Duke Street, Barrow-in-Furness LA14 1XW.
Built to the designs of E. W. Pugin and the first and the finest Catholic church in Barrow, a planned nineteenth-century town built on the fortunes of the ironworks. The tower and spire are a major local landmark, and the church and (later) presbytery a composition of high townscape value, on the edge of the town centre conservation area.
Barrow is a planned nineteenth century town, with wide tree-lined streets and many imposing civic and commercial buildings. The two chief landowners at the time of the town’s expansion were the Duke of Devonshire and the Duke of Buccleuch. In 1840 the population numbered only about 300. The fortunes of the town were transformed by the arrival of the railway in 1846 and the discovery soon afterwards of fabulous iron deposits. The ironworks were established by 1859, and by 1876 was the world’s largest. The demand for labour was fed by Irish immigrants, and a large contingent of Cornish tin miners. Building iron ships was a natural development for the ironworks; shipbuilding began in 1869, and was taken over by Vickers in 1897. At its peak (1921) the population of Barrow was 74,000. The shipyard remains a major employer in the town, although only about 4,000 work there now. Other industries have developed, but the town remains an area of high deprivation.
Owing chiefly to the arrival of Irish immigrants, by 1863 there were said to be 500 Catholics in Barrow. To meet their spiritual needs a site was obtained from the Duke of Devonshire (in what is now Duke Street), at no cost. Initially served by a priest from Ulverston, the church of St Mary was completed in 1867 to the designs of E. W Pugin. The tower and spire were added in 1888 under Fr Caffrey – he also built the baptistry and confessionals (1894). About the same time, a large presbytery was added to the east of the church, to the designs of James O’Byrne of Liverpool.
Entry amended by AHP 17.12.2020
Catholic church. 1866-67. By EW Pugin; tower dated 1888; sacristy and confessionals added 1894. Snecked red sandstone with grey ashlar sandstone dressings, slate roof. Orientated north-west/south- east: ritual orientation used here. 6-bay nave with west porch and lean-to aisles, 5-stage tower with spire at west end of south aisle; north aisle has octagonal baptistry at north-west corner and 3 small confessionals on north side; semi-octagonal chancel with small south chapel and north sacristy in link to presbytery (qv). Gothic Revival style; lancet windows with hoodmoulds and Geometrical rose windows. Nave: lean-to vestibule against west gable has central doorway with ogee-moulded arch, hoodmould with head-carved stops and roundel in coped gable with cross. Main gable has tall, cusped lancets; short dripmould; elaborate rose window with hoodmould; string course and 2 louvres beneath apex of coped gable with kneelers and cross. South aisle: deeply-chamfered plinth; offset buttresses; 6 lancets each with trefoil above a transom; 3-light chapel window on right. Clerestorey has 14 small lancets the easternmost pair in gabled projection with rose window and cross. North aisle: 2- light west window; baptistry has battered plinth, lancets and hipped roof. Confessionals under hipped roofs set below eaves of aisle; clerestorey as before. Tower: ashlar ground floor (date on Duke Street side). Set-back buttresses with traceried panels and gablets flank pointed west door; the buttresses rise 3 further stages. Above door is a statue of Mary and Child under crocketed canopy set between lancets; lancet above; string course below triple lancets to 4th stage. Buttresses end at an offset from which rise octagonal corner turrets to flank single-light belfry openings set between Ionic columns; blind arcading links the corner turrets which then rise as pinnacles. Slender ashlar spire with tall lucarnes, band of quatrefoils and cross. Chancel: semi-octagonal and under hipped end of main roof; triple lancets beneath continuous hoodmould, roof finial. Short and low south chapel with rose window to east.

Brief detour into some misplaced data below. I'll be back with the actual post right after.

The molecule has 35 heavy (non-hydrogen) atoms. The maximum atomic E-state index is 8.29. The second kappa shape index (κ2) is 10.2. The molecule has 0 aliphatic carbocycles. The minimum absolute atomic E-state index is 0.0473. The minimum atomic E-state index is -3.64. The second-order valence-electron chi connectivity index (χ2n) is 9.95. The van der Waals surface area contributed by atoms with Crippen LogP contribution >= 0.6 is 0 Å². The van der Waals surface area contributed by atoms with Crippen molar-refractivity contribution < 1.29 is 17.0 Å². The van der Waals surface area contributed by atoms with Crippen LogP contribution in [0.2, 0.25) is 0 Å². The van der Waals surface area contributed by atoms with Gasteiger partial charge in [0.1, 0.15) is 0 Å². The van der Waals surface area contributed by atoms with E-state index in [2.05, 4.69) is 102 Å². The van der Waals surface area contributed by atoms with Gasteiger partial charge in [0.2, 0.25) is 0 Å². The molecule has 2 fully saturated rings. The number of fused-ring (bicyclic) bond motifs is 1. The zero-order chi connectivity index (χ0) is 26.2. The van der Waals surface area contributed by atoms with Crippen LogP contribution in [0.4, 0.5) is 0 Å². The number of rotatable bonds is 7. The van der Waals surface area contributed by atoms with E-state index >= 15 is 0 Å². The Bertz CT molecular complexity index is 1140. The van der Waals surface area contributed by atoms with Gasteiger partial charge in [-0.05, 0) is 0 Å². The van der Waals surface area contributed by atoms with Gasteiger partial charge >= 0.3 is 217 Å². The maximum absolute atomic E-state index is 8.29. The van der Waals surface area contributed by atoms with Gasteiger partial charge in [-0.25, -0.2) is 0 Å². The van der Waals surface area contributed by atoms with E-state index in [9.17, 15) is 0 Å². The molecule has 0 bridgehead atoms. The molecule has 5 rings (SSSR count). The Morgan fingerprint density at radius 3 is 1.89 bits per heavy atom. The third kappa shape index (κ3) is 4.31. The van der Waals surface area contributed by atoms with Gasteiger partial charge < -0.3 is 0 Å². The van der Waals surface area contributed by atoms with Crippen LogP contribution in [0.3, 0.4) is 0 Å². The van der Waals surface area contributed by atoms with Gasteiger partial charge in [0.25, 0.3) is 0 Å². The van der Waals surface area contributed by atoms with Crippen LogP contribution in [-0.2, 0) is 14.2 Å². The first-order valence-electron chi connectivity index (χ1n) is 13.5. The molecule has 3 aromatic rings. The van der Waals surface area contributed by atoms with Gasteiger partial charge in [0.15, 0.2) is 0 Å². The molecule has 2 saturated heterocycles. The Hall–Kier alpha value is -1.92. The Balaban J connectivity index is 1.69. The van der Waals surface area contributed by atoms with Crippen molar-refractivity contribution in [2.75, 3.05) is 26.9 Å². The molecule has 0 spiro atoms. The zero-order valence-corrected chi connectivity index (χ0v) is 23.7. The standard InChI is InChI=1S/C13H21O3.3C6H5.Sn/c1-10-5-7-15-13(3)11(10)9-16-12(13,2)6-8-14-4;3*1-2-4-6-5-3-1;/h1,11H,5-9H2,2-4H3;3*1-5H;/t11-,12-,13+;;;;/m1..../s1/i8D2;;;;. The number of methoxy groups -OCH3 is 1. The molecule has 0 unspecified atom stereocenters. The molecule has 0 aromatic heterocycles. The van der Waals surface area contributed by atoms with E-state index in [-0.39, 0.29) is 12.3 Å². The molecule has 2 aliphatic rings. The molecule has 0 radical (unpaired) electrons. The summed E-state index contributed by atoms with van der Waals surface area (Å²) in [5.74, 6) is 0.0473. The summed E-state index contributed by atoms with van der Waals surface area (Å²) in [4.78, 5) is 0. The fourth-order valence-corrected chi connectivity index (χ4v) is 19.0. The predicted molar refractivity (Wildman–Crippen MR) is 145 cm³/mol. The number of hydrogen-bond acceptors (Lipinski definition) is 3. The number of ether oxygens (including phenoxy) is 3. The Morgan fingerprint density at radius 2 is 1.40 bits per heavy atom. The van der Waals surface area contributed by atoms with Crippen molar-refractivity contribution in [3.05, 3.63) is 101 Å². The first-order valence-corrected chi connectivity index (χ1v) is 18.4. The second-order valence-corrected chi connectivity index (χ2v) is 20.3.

INTERIOR: west gallery with organ. Arcades: square bases with broaches and moulding; round piers with octagonal and carved capitals; tall moulded arches, the easternmost pair are narrower. Paired clerestorey windows linked by hoodmoulds. Scissor-braced and arch-braced trusses. Chancel: ornate reredos; the triple lancets have colonettes and hoodmoulds; columns on angel corbels support radial, arch-braced roof with boss. Altar with marble colonnettes and crucifix under crocketed canopy flanked by statues of saints within niches. Lady Chapel has alabaster reredos with Mary and Child beneath a canopy. Stained glass in south aisle marked ‘Barnell, Newcastle’. Built at a cost of £5,000-6,000, the tower costing a further £2,950. Statue over west door of tower by ‘Miss Rogerson of Liverpool’ (Centenary booklet). (St Mary of Furness Centenary Celebrations (booklet): Barrow in Furness: 1965-).
Architect: E. W. Pugin
Original Date: 1866
Conservation Area: Yes
Listed Grade: Grade II